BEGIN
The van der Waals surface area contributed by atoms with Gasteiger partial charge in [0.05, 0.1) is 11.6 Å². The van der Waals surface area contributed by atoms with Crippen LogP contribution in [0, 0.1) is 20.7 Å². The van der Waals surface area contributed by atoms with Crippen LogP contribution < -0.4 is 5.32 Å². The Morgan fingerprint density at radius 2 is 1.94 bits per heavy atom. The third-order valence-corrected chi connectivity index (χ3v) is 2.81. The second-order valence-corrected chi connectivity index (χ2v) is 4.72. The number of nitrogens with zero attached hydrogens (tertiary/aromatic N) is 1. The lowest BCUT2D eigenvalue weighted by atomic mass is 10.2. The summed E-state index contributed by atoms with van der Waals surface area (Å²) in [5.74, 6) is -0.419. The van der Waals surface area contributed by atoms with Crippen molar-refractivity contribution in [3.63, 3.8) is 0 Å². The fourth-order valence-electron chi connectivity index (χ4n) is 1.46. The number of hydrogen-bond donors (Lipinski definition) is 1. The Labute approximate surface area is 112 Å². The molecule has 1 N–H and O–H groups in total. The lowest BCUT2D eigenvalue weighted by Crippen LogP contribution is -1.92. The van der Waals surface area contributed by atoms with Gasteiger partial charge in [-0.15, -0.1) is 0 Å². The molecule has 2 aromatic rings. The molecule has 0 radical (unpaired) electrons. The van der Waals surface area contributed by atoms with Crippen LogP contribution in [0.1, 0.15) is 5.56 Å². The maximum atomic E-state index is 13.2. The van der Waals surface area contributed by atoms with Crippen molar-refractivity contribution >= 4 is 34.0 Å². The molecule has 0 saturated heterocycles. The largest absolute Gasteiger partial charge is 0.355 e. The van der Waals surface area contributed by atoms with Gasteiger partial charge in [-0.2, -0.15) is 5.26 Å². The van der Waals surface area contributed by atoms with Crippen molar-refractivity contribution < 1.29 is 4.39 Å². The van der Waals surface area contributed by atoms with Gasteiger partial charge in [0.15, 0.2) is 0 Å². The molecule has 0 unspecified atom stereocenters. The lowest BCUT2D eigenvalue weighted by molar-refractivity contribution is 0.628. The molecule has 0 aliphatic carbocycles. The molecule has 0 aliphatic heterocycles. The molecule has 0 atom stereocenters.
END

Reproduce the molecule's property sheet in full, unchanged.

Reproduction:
The van der Waals surface area contributed by atoms with Gasteiger partial charge in [0.05, 0.1) is 11.6 Å². The van der Waals surface area contributed by atoms with Crippen LogP contribution in [0, 0.1) is 20.7 Å². The van der Waals surface area contributed by atoms with Crippen LogP contribution < -0.4 is 5.32 Å². The Morgan fingerprint density at radius 2 is 1.94 bits per heavy atom. The third-order valence-corrected chi connectivity index (χ3v) is 2.81. The second-order valence-corrected chi connectivity index (χ2v) is 4.72. The number of nitrogens with zero attached hydrogens (tertiary/aromatic N) is 1. The lowest BCUT2D eigenvalue weighted by atomic mass is 10.2. The summed E-state index contributed by atoms with van der Waals surface area (Å²) in [5.74, 6) is -0.419. The van der Waals surface area contributed by atoms with Crippen molar-refractivity contribution in [3.63, 3.8) is 0 Å². The fourth-order valence-electron chi connectivity index (χ4n) is 1.46. The number of hydrogen-bond donors (Lipinski definition) is 1. The Labute approximate surface area is 112 Å². The molecule has 1 N–H and O–H groups in total. The lowest BCUT2D eigenvalue weighted by Crippen LogP contribution is -1.92. The van der Waals surface area contributed by atoms with Gasteiger partial charge in [-0.15, -0.1) is 0 Å². The molecule has 2 aromatic rings. The molecule has 0 radical (unpaired) electrons. The van der Waals surface area contributed by atoms with Crippen LogP contribution in [0.1, 0.15) is 5.56 Å². The maximum atomic E-state index is 13.2. The van der Waals surface area contributed by atoms with Crippen molar-refractivity contribution >= 4 is 34.0 Å². The molecule has 0 saturated heterocycles. The largest absolute Gasteiger partial charge is 0.355 e. The van der Waals surface area contributed by atoms with Gasteiger partial charge in [-0.2, -0.15) is 5.26 Å². The van der Waals surface area contributed by atoms with Crippen molar-refractivity contribution < 1.29 is 4.39 Å². The van der Waals surface area contributed by atoms with Gasteiger partial charge in [0.15, 0.2) is 0 Å². The molecule has 0 unspecified atom stereocenters. The lowest BCUT2D eigenvalue weighted by molar-refractivity contribution is 0.628. The molecule has 0 aliphatic carbocycles. The molecule has 0 aliphatic heterocycles. The molecule has 0 atom stereocenters.